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Mural reflect Gunbalanya community

15 April 2019

Gunbalanya literally came to life with a visit from Corrugated Iron Youth Arts recently.
Artist Janie Andrews and filmmaker Nat Kelly came to Gunbalanya for a two week program, working alongside local young people to reinvigorate the Youth Centre and use film and paint to tell some Gunbalanya stories as told by local youth. 
Corrugated Iron Youth Arts usually run circus and performance workshops in remote communities, but this time they had to live up to their name as the brief was to facilitate painting workshops on the inside corrugated iron walls of Gunbalanya Youth Centre, as well as the curtains. 
Over 50 young people were involved in the project, which saw the bumpy corrugated iron interior walls of the Youth Centre shed bought to life with the creation of two technicoloured murals and dazzling new curtains. 
This story will also be shared as a short film in the upcoming Travelling Film Festival. 
The seasons of Gunbalanya and the bush foods, plants and animals that are a part of the season will form the point of inspiration within the film.
The workshop took place in week 10 of the school term and the first week of school holidays. 
The first part of the program saw both daytime painting workshops held at Gunbalanya school and afterschool sessions at the Youth Centre, along with food and additional games. 
During school holidays, young people had the opportunity to explore the plants and bush foods around town, bringing back samples to draw. They made a short film with Nat documenting and explaining different fruits, nuts and animals from the seasonal calendar they had painted. This included the finding of blackcurrants, water peanuts and a water goanna.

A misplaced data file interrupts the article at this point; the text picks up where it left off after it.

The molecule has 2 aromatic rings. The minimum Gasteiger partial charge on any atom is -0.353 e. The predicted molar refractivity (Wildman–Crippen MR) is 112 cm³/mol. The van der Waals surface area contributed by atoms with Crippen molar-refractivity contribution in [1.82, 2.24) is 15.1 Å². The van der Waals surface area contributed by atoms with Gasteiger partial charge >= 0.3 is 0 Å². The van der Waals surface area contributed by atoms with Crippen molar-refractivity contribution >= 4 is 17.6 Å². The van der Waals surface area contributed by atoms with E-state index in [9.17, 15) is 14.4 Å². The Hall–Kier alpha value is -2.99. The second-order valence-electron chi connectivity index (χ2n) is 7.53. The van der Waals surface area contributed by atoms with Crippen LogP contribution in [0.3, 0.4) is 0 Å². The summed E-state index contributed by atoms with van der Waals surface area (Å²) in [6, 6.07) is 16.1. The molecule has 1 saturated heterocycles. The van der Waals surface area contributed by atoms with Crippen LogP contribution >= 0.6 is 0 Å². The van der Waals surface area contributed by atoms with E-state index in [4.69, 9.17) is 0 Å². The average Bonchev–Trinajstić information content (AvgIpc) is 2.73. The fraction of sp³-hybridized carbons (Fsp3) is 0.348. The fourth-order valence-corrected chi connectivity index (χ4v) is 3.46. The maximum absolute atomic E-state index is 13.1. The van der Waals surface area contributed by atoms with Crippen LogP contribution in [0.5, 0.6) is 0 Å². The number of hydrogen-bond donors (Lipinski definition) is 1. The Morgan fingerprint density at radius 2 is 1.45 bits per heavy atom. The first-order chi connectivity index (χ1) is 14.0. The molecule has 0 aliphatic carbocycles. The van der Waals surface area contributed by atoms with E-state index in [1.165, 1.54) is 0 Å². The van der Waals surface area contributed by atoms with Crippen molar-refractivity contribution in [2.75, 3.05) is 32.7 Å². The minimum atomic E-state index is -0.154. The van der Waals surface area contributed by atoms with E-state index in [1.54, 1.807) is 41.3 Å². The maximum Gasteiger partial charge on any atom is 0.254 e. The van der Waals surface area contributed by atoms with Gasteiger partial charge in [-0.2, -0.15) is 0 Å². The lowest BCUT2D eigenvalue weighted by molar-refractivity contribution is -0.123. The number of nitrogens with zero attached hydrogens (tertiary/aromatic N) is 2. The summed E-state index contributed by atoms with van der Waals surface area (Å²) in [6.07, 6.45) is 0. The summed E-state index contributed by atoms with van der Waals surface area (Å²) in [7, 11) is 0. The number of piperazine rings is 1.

Artist Janie supported young people to transform their ideas into painting and stencils for the walls and curtains.

 Janie is presently involved in several murals in the Territory, including murals at Maningrida Community Education College and several locations in Darwin. Janie knew many families in Gunbalanya, having worked with youth and adults four years ago to create the mosaic artworks at the Child and Family Centre and at Injalak Arts Centre. 
“It was great to reconnect with people and work with the children of the artists I worked with four years ago,” Janie said.
Janie worked with small groups of youth to create two special large paintings. Over the two weeks, the murals grew into two stories: one depicting the beautiful billabong and hills in Gunbalanya, the other, a vibrantly colourful Kunwinjku seasonal calendar with long necked turtles, magpie geese, emu eggs and other bush foods. 
There was also curtain printing with cut-out stencils which the kids filled in with paint and then added details. There are now fish, turtles, kangaroos, water lillies and so much more brightening up the Youth Centre space. All of the children were really proud of their contribution and enjoyed showing everyone what they had created. 
The entire process was documented by upcoming filmmaker Nat Kelly (who already has a number of award winning films to his name), which will be screened back to the community at the upcoming Travelling Film Festival. 
Nat also supported young people to learn camera tricks and young participants were actively involved in capturing the content that will soon be screened to the community. 
“Seeing people use the camera with confidence after only a few short instructions was definitely a highlight of my time with them in Gunbalanya,” Nat said.
“When somebody else came up with interest, the person using the camera would often turn into the teacher, helping them understand how to press the shutter and change the exposure. Even when I was using the camera there’d be one or two asking lots of questions, which I thought was great, as it showed a real keenness to understand the process.”